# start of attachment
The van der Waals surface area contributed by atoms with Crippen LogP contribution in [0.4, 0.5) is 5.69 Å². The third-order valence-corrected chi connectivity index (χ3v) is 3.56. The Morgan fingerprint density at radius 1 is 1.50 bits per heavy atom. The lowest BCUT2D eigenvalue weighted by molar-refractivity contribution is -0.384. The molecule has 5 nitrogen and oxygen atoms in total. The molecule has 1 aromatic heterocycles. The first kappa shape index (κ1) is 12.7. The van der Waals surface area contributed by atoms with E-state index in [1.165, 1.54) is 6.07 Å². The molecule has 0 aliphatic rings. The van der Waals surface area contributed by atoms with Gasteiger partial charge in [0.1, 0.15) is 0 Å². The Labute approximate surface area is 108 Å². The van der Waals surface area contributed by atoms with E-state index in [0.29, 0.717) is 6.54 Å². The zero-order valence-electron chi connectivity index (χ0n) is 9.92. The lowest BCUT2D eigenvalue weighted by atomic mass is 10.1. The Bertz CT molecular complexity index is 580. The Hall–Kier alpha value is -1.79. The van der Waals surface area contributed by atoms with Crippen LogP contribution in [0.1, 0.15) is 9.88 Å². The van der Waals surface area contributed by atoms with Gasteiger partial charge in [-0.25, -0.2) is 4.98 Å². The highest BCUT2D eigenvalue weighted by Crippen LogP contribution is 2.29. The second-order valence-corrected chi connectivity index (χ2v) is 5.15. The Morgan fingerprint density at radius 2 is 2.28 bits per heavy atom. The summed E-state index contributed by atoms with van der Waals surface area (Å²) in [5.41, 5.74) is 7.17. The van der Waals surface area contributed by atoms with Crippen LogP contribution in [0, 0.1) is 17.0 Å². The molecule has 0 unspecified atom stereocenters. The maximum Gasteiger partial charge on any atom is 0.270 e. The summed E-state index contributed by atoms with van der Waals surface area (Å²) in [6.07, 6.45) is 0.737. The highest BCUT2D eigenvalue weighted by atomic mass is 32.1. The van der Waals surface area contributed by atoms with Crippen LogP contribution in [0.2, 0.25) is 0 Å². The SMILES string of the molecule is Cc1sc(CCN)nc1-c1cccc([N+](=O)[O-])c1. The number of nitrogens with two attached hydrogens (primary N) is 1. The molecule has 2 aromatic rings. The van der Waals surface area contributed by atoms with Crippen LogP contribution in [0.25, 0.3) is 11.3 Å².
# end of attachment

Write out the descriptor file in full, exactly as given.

The van der Waals surface area contributed by atoms with Crippen LogP contribution in [0.4, 0.5) is 5.69 Å². The third-order valence-corrected chi connectivity index (χ3v) is 3.56. The Morgan fingerprint density at radius 1 is 1.50 bits per heavy atom. The lowest BCUT2D eigenvalue weighted by molar-refractivity contribution is -0.384. The molecule has 5 nitrogen and oxygen atoms in total. The molecule has 1 aromatic heterocycles. The first kappa shape index (κ1) is 12.7. The van der Waals surface area contributed by atoms with E-state index in [1.165, 1.54) is 6.07 Å². The molecule has 0 aliphatic rings. The van der Waals surface area contributed by atoms with Gasteiger partial charge in [0.1, 0.15) is 0 Å². The Labute approximate surface area is 108 Å². The van der Waals surface area contributed by atoms with E-state index in [0.29, 0.717) is 6.54 Å². The zero-order valence-electron chi connectivity index (χ0n) is 9.92. The lowest BCUT2D eigenvalue weighted by atomic mass is 10.1. The Bertz CT molecular complexity index is 580. The Hall–Kier alpha value is -1.79. The van der Waals surface area contributed by atoms with Crippen LogP contribution in [0.1, 0.15) is 9.88 Å². The van der Waals surface area contributed by atoms with Gasteiger partial charge in [-0.25, -0.2) is 4.98 Å². The highest BCUT2D eigenvalue weighted by Crippen LogP contribution is 2.29. The second-order valence-corrected chi connectivity index (χ2v) is 5.15. The Morgan fingerprint density at radius 2 is 2.28 bits per heavy atom. The summed E-state index contributed by atoms with van der Waals surface area (Å²) in [5.41, 5.74) is 7.17. The van der Waals surface area contributed by atoms with Crippen LogP contribution in [0, 0.1) is 17.0 Å². The molecule has 0 unspecified atom stereocenters. The maximum Gasteiger partial charge on any atom is 0.270 e. The summed E-state index contributed by atoms with van der Waals surface area (Å²) in [6.07, 6.45) is 0.737. The highest BCUT2D eigenvalue weighted by atomic mass is 32.1. The van der Waals surface area contributed by atoms with Crippen LogP contribution in [0.2, 0.25) is 0 Å². The SMILES string of the molecule is Cc1sc(CCN)nc1-c1cccc([N+](=O)[O-])c1. The number of nitrogens with two attached hydrogens (primary N) is 1. The molecule has 2 aromatic rings. The van der Waals surface area contributed by atoms with Crippen LogP contribution in [0.25, 0.3) is 11.3 Å².